There’s nothing I hate like a contrived nickname. It’s only barely better than a nickname you’ve given yourself, which as we all know is verboten. But Paul Farhi has a piece in today’s Post about “The DMV” which refers to “The District, Maryland and Virginia.” I don’t know about you, but what I think of when I hear that awful acronym is the Department of Motor Vehicles. You know, the place you have to go once every couple of years, to fill out lengthy forms with obscure automotive references and detailed personal information, and to be reminded of the soul-crushing bureaucracy required to do anything related to the government. That’s not what I want to associate my home with, really, and I just don’t understand it.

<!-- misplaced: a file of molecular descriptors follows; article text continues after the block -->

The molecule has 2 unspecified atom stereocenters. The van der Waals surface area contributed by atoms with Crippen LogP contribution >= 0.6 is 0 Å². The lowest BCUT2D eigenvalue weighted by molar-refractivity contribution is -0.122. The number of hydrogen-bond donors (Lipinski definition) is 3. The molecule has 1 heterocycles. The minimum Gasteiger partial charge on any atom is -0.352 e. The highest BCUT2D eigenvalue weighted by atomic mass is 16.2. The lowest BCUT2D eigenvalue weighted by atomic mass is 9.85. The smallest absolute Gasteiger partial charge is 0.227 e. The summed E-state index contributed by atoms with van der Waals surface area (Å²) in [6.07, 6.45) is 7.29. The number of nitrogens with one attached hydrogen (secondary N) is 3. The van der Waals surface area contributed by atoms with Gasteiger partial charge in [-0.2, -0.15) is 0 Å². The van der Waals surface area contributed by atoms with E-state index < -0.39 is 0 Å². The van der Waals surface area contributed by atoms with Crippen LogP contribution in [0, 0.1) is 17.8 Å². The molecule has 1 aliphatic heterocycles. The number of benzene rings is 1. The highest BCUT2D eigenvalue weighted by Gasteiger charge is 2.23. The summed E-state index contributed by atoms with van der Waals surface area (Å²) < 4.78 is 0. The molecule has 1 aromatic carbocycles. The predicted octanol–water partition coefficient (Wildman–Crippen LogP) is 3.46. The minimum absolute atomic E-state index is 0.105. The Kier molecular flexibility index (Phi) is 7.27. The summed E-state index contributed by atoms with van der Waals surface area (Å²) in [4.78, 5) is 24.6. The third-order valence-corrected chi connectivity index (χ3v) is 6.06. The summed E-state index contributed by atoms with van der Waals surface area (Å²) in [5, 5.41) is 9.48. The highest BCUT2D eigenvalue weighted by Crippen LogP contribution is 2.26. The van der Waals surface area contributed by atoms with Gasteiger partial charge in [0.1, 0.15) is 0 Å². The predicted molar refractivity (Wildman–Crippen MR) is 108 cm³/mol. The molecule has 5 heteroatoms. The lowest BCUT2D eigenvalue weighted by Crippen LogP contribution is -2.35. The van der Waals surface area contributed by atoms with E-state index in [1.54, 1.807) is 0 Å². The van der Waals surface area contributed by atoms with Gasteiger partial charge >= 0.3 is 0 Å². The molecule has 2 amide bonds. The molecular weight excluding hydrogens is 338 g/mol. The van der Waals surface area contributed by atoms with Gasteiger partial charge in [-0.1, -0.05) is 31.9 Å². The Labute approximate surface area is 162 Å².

Paul Farhi says that it dates back to Channel 9’s original name: “Actually, long before then, Washington’s Channel 9 was known as WDMV-TV, which stood for “the District, Maryland and Virginia.” But WDMV died long before the current vogue for “the DMV” (the call letters live on at a small AM radio station in Walkersville, Md.).” But, as William Yurasko points out, that’s just not the case: “Actually, Channel 9 was known as WDVM.”
That kinda guts Farhi’s whole “historical angle,” doesn’t it? I really think this nickname should die a horrific death. We’re “the Washington DC area,” or, for those who live inside the bounds, “The District.” We’re also The Nation’s Capital, if you want to get fancy, or the Greater Washington Metropolitan Area. But The DMV? No thank you. Sorry, Paul Farhi.